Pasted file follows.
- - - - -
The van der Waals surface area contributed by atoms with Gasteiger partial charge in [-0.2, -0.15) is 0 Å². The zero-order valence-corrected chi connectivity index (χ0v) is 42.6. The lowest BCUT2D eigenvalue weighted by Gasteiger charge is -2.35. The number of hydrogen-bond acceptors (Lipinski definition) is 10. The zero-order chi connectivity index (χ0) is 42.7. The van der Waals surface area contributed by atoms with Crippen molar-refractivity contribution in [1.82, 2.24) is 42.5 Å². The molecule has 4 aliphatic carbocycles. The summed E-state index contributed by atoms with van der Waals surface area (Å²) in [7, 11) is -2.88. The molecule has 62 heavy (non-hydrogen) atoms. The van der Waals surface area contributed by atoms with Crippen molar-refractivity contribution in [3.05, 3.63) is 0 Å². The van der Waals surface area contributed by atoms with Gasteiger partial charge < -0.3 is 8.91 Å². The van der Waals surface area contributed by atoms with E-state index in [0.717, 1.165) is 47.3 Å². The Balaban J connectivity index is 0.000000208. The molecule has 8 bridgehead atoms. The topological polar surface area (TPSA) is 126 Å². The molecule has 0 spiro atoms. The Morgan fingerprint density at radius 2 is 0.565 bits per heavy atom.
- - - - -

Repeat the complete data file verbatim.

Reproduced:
The van der Waals surface area contributed by atoms with Gasteiger partial charge in [-0.2, -0.15) is 0 Å². The zero-order valence-corrected chi connectivity index (χ0v) is 42.6. The lowest BCUT2D eigenvalue weighted by Gasteiger charge is -2.35. The number of hydrogen-bond acceptors (Lipinski definition) is 10. The zero-order chi connectivity index (χ0) is 42.7. The van der Waals surface area contributed by atoms with Crippen molar-refractivity contribution in [1.82, 2.24) is 42.5 Å². The molecule has 4 aliphatic carbocycles. The summed E-state index contributed by atoms with van der Waals surface area (Å²) in [7, 11) is -2.88. The molecule has 62 heavy (non-hydrogen) atoms. The van der Waals surface area contributed by atoms with Crippen molar-refractivity contribution in [3.05, 3.63) is 0 Å². The van der Waals surface area contributed by atoms with Gasteiger partial charge < -0.3 is 8.91 Å². The van der Waals surface area contributed by atoms with E-state index in [0.717, 1.165) is 47.3 Å². The Balaban J connectivity index is 0.000000208. The molecule has 8 bridgehead atoms. The topological polar surface area (TPSA) is 126 Å². The molecule has 0 spiro atoms. The Morgan fingerprint density at radius 2 is 0.565 bits per heavy atom.